Given the $\mathcal Z$-transform of input $x[n]$ and output $y[n]$, how can I find the ROC of the system function $H(z) = Y(z)/X(z)$? I have $$X(z) = \frac{2z\left(z-\frac{10}{3}\right)}{\left(z-\frac 13\right)(z-3)},\quad\text{ROC}: \frac 13 < |z| < 3$$ and $$Y(z) = \frac{-1}{4}\frac{z}{\left(z-\frac 13\right)\left(z-\frac 14\right)},\quad\text{ROC}: |z| > \frac 13$$

If I substitute $\hat{X}(z) = 1/X(z)$, then $ H(z) = Y(z)\hat{X}(z)$. Then, I know that the ROC of $H(z)$ contains the intersection of the ROCs of $Y(z)$ and $\hat{X}(z)$. But how can I find the ROC of $\hat{X}(z)$? I don't know if the corresponding sequence $\hat{x}[n]$ is causal or not.


1 Answer 1


The transfer function is


It has three possible ROCs:

  1. $|z|<\frac14$ (left-sided, unstable)
  2. $\frac14<|z|<\frac{10}{3}$ (two-sided, stable)
  3. $|z|>\frac{10}{3}$ (right-sided, unstable)

Only the second ROC, corresponding to a two-sided and stable impulse response, overlaps with the ROC of $X(z)$. The intersection, and, consequently, the ROC of $Y(z)$ would be $\frac13<|z|<3$ (equal to the ROC of $X(z)$). However, the pole at $z=3$ is removed by pole-zero cancellation, which results in the final ROC $|z|>\frac13$ for $Y(z)$.

  • $\begingroup$ Thanks.But shouldn't the ROC of H(z) overlap with the ROC of 1/X(z)? Is the ROC of 1/X(z) same as that of X(z)? $\endgroup$
    – ryan80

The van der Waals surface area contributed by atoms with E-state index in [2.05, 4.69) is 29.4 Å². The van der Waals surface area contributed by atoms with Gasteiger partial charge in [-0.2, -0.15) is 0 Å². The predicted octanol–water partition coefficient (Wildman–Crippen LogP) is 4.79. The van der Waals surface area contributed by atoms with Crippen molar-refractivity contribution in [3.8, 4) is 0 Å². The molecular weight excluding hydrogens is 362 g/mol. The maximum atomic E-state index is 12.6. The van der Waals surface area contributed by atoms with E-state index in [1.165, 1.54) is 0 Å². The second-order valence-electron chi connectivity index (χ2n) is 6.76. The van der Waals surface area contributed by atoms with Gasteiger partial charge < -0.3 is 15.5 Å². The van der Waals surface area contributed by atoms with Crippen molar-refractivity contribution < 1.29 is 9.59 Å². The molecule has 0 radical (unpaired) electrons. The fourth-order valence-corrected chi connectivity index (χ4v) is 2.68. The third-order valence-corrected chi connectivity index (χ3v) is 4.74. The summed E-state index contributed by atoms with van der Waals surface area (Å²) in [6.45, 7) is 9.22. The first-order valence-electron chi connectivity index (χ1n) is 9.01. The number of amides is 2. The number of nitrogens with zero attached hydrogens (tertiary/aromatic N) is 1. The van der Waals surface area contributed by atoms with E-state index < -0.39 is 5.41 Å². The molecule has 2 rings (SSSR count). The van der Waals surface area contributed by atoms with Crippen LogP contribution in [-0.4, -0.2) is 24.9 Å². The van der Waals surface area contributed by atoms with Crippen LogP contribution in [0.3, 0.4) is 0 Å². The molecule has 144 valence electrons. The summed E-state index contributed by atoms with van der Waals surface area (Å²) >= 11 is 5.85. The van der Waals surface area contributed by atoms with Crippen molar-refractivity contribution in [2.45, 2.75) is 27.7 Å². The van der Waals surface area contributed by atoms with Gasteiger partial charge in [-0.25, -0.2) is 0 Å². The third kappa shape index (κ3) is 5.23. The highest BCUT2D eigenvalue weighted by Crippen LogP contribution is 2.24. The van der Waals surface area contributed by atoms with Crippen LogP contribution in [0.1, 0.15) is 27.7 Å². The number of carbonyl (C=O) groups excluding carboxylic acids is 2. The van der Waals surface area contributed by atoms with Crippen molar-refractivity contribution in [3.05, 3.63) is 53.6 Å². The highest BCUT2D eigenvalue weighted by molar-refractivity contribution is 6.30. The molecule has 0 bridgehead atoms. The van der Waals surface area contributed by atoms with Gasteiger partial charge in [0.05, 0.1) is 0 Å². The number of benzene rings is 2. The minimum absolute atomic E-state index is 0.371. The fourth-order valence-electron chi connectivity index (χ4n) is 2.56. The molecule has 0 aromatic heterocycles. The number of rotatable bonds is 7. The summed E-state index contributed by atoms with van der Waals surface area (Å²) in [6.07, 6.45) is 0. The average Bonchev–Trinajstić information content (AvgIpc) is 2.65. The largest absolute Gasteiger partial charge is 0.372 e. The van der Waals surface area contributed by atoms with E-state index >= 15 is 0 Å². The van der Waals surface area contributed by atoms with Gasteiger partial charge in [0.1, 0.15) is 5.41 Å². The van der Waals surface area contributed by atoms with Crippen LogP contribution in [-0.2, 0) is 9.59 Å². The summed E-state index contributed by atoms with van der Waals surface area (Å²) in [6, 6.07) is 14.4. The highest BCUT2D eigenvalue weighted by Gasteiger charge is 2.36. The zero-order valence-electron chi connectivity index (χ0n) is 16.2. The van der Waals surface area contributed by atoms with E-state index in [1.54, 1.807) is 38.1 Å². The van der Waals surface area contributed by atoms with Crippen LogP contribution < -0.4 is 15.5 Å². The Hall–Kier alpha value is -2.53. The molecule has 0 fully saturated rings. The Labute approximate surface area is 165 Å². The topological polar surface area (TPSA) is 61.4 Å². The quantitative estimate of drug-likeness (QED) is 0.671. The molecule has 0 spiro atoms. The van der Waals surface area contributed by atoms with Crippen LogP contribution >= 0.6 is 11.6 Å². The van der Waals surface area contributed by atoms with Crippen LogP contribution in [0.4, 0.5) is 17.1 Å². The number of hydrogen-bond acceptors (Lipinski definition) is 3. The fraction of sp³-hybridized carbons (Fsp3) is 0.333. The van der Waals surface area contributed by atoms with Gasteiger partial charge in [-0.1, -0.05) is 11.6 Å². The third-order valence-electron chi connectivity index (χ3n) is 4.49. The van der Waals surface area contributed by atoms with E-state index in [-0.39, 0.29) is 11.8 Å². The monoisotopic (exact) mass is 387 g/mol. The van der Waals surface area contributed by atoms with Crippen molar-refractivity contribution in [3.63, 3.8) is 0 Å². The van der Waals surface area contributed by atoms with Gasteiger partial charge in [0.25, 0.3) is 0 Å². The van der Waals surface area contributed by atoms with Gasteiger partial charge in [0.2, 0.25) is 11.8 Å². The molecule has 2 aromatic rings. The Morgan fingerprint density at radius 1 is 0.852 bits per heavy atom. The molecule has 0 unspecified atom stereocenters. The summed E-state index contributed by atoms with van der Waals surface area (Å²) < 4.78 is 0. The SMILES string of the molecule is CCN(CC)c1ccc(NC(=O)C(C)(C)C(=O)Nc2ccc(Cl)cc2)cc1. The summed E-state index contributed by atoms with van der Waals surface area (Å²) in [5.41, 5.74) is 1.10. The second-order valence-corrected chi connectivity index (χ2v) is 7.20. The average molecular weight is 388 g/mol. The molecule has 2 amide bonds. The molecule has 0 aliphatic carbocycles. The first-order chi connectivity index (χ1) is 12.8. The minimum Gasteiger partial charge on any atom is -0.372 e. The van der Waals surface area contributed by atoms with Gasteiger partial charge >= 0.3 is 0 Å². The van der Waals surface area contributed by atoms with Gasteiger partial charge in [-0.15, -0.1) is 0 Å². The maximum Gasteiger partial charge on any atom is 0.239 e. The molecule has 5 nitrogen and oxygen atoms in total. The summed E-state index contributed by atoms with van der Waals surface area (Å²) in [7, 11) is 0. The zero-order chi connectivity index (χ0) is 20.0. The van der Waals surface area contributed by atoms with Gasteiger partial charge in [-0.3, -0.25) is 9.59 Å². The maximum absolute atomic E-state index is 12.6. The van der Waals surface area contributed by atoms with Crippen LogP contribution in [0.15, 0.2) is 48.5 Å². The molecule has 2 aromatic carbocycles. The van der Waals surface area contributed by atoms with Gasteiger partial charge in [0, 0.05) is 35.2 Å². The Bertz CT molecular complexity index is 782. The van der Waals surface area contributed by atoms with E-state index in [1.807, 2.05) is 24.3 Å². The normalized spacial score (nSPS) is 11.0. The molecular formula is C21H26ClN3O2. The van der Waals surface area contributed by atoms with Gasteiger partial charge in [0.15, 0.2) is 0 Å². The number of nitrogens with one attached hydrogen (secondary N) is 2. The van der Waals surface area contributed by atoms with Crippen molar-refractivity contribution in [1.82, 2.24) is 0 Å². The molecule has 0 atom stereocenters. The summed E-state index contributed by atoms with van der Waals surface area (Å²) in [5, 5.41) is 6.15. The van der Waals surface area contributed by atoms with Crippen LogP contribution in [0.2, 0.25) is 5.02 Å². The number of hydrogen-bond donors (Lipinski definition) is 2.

Oct 24, 2016 at 19:33
  • $\begingroup$ @viz: In this case it's easier to look at the relation $Y(z)=H(z)X(z)$ to see that the ROC of $Y(z)$ is the intersection of the ROCs of $X(z)$ and $H(z)$ (apart from pole-zero cancellations). $\endgroup$
    – Matt L.
    Oct 24, 2016 at 20:27
  • $\begingroup$ @MattL. Sorry, I know this answer is old, but could you please elaborate on why the first ROC is unstable even though it is inside the unit circle? And similarly, why is 2 stable even though it extends beyond the unit circle? Further, why do you make the assumption that $H(z)$ is stable? $\endgroup$
    – Val9265
    Apr 1, 2017 at 9:45
  • $\begingroup$ @Val9265: A system is stable if the ROC of its Z-transform includes the unit circle. The ROC $|z|<\frac14$ does not include the unit circle. The unit circle is outside the ROC in this case. $\endgroup$
    – Matt L.
    Apr 1, 2017 at 11:20

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